In Kingsport, Tennessee, a battle is raging, a battle against industrial obsolescence. Allies in this struggle include a chemical manufacturer and state authorities. In fact, they are staging a pincer movement.
The manufacturer, Eastman Chemical Company, is investing more than $1.3 billion dollars over the next five years to upgrade its technology, infrastructure and production capabilities. At the same time, state authorities are implementing training programs to upgrade the skills of an aging workforce. In addition, the state is working with Eastman Chemical and a local community college to develop a unique training curriculum. If these maneuvers seem coordinated, that is no accident. They are meant to develop a close alignment between higher education and industry. It could become a model statewide.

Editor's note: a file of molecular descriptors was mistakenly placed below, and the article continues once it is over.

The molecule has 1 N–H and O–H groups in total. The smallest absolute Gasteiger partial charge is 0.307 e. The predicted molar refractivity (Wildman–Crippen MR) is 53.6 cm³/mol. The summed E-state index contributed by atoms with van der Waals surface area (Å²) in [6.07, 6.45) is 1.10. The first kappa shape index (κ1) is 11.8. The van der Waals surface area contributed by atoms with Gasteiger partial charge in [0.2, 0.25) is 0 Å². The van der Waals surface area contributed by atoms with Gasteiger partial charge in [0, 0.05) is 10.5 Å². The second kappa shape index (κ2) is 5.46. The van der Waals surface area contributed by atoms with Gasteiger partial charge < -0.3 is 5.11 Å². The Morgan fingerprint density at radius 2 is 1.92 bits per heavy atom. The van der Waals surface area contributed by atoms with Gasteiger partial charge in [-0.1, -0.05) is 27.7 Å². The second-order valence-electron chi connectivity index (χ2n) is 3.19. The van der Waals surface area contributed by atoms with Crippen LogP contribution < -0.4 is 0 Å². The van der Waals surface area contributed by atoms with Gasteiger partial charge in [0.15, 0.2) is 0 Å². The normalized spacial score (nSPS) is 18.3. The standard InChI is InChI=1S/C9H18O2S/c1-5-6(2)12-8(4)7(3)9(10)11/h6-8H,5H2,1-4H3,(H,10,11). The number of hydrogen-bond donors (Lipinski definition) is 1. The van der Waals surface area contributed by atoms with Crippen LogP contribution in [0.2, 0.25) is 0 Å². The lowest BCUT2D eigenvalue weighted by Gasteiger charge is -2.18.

The coordinated effort is called Project Reinvest. On the capital side, the company will spend an average of $265 million dollars annually, an expenditure that may lay the groundwork for future capital investments. On the workforce development side, not only will the state stimulate the training of veteran workers, but Eastman Chemical will also partner with NortheastStateTechnicalCommunity College to implement training programs for a new generation of mechanics, lab analysts and chemical operators.
Project Reinvest represents a total investment of $1.3 billion dollars. The immediate impact is the retention of 7,500 existing jobs. But it could also stimulate the creation of many new jobs because it will enhance the quality of the state’s workforce. According to Tennessee Governor Phil Bredesen, workers trained by the program will be available to other companies in the region. And the “best practices” from the partnership, in which the state has already invested 1 million dollars, will be shared with other higher education institutions across Tennessee.